In the time I've been here there have been about 15 fires. Three of which were caused by incoming mortars hitting vehicles. Just about daily we have mortar attacks. The other fires were either vehicle fires or electrical in nature. The one day a bradley started on fire containing quite a bit of ammo. A perimeter was set up and it was hit with a deck gun until the ammo stopped going off. The wiring around here is nothing like it is in the U.S. It is all 220 volt and very poorly wired. A lot of the wire is not rated for the same voltage as the breakers, so the breaker doesn't trip even though the wire is red hot. We've also had a lot of hazmat calls due to all of the hazardous materials being constantly shipped everywhere, such as chlorine, etc.
    It is real interesting because this base is like a city of 60,000 people and the fire department is just being added in now. This means that the water system needs to be designed, including the location of hydrants. Sure is nice to have input as to where the hydrants are going to go instead of having to deal with wherever they may be. We also have to oversee and standby for confined space entries just about every day, which is interesting in 130 degree weather wearing a ballistic vest and helmet. The electricians and plumbers have a lot of work to do in underground vaults to fix all the infastructure problems.
    We have very little contact with the Iraqi people. The only Iraqis we speak with are the ones who come on base to work. They help with the maintenance and cleanup activities.
    As contract firefighters we don't get to carry weapons. If we go anywhere that requires security an armed escort is provided by the military. We've been working closely with the military and evryone helps each other.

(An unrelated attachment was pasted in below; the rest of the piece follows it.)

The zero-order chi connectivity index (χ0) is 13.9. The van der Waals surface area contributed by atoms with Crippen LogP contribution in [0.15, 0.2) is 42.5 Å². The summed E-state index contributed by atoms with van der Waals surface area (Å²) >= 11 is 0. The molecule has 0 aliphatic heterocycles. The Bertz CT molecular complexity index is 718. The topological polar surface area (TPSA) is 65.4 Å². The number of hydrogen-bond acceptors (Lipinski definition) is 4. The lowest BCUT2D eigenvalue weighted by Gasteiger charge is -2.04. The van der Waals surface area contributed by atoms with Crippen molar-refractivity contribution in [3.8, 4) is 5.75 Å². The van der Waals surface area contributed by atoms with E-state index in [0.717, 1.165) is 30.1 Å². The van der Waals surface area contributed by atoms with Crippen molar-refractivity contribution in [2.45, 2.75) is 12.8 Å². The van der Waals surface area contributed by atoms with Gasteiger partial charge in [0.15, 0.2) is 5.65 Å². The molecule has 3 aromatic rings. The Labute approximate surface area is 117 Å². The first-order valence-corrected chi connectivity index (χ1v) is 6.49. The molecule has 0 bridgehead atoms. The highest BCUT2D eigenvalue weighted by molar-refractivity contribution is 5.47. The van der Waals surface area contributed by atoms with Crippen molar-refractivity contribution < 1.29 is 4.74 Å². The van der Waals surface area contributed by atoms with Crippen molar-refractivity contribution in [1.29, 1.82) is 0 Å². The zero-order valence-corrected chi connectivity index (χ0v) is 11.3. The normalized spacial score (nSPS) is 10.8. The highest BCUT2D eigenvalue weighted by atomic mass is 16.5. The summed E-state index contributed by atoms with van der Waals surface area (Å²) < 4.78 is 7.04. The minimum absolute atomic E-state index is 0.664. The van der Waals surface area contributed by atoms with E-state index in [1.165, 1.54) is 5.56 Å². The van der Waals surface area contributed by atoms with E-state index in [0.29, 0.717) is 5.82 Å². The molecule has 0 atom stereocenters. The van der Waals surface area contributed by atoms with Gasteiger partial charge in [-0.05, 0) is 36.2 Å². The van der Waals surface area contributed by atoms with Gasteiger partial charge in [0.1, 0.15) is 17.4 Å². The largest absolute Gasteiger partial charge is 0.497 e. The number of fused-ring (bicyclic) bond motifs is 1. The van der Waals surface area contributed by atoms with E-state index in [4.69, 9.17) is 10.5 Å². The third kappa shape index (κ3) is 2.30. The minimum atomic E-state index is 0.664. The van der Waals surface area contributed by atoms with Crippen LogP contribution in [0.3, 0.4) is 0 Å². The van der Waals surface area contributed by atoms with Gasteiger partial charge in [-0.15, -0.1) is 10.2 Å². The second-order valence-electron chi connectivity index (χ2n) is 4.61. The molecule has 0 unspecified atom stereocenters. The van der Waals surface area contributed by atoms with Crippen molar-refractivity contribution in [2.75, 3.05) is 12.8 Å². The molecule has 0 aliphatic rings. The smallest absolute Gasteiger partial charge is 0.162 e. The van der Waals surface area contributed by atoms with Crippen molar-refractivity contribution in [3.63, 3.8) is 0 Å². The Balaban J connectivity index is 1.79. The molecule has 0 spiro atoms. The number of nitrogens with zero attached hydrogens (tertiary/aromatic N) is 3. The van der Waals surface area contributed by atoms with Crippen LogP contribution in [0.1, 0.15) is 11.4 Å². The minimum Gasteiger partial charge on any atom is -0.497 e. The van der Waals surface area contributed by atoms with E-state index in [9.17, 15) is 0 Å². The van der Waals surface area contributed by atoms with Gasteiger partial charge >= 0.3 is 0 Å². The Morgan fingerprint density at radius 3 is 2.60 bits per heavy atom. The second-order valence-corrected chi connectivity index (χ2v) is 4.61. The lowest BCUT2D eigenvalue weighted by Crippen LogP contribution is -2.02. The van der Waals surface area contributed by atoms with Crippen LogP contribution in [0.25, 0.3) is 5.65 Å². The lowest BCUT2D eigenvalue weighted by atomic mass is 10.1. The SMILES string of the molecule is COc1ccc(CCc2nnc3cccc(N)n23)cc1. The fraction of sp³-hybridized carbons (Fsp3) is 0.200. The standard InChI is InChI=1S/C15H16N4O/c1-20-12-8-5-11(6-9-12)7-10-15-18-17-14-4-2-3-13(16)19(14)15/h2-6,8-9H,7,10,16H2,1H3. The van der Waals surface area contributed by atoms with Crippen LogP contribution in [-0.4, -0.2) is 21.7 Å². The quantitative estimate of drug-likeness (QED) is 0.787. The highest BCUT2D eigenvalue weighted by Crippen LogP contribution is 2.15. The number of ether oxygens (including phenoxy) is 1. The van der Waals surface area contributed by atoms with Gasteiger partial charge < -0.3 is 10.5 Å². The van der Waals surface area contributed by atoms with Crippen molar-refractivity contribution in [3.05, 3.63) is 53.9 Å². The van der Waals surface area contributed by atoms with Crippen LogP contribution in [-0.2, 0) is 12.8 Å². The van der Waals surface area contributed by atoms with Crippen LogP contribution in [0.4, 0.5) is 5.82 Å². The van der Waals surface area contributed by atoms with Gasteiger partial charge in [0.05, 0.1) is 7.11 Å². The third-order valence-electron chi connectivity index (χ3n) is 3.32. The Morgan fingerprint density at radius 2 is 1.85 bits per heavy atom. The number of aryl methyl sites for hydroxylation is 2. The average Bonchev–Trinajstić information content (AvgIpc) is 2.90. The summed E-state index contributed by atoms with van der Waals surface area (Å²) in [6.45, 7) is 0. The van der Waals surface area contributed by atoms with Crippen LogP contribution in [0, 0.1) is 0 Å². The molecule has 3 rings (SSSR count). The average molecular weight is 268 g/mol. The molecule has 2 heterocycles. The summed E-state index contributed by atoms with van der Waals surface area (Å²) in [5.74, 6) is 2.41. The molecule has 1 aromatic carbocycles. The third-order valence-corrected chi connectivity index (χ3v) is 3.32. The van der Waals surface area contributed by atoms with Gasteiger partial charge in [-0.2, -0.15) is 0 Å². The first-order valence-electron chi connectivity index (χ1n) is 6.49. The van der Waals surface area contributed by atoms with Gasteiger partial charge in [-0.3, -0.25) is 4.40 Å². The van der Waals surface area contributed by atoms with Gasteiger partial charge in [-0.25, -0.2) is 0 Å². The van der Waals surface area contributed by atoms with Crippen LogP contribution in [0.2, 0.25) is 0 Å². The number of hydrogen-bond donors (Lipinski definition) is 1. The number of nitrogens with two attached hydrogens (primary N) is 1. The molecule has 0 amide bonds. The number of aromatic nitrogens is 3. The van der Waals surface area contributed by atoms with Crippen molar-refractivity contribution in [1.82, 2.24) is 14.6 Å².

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    Rescue542 - What is the hiring process like? How much time from the time you submit a resume until you are in country. How does the pay work? What is average annual salary? Tax free every month? (I understand the 330/365 tax free rule) How much a month? And how much experience in needed? I have FF1 & 2. 3 years paid FF. 3 years vol. capt. Thanks for the info so far. Ryan.

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    What is the hiring process like? How much time from the time you submit a resume until you are in country.
    Satrt out by calling Astrid Goble in Washington DC at (202)557-3680. She will send you an application packet if you meet the requirements. After the completed application is received back by Astrid it will be reviewed and she will call you to set up an interview if you qualify. Usually the interview is conducted over the telphone with one or two people. Within a few days you should find out if you are offered a position. Then you have to complete your physical and submit the paperwork. Next you receive a departure date for Houston. You spend about a week in Houston for processing (ID card, NBC training, company policies, etc) When you go wheels up from Houston for Dubai, UAE is when you start getting paid. From Dubai you fly to Baghdad. In Baghdad you have another interview with the Chief. The Chief then decides to which base you will go based upon your qualifications. This is the way it has been working, but around here everything is subject to change.

    How does the pay work? What is average annual salary? Tax free every month? (I understand the 330/365 tax free rule) How much a month?
    The average annual salary for firefighter is $90,000 which is paid bi-weekly. It is deposited into your account back in the U.S. and you receive a paystub to review in country. If you complete an IRS form, your first $6,666 a month is tax free and the reaminder is taxed based upon your withholding rate.

    And how much experience in needed?
    The last I knew they wanted you to have Fire I, Fire II, and Hazmat OPS. It also helped if you have ARFF and/or Hazmat Tech. If you're interested in the job apply, becaes we will be doing a lot of training over here.

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    I'm trying to attach a picture of a fire from a mortar attack. It hit two unoccupied parked trucks and started them on fire. Hopefully this works.
    Attached Images Attached Images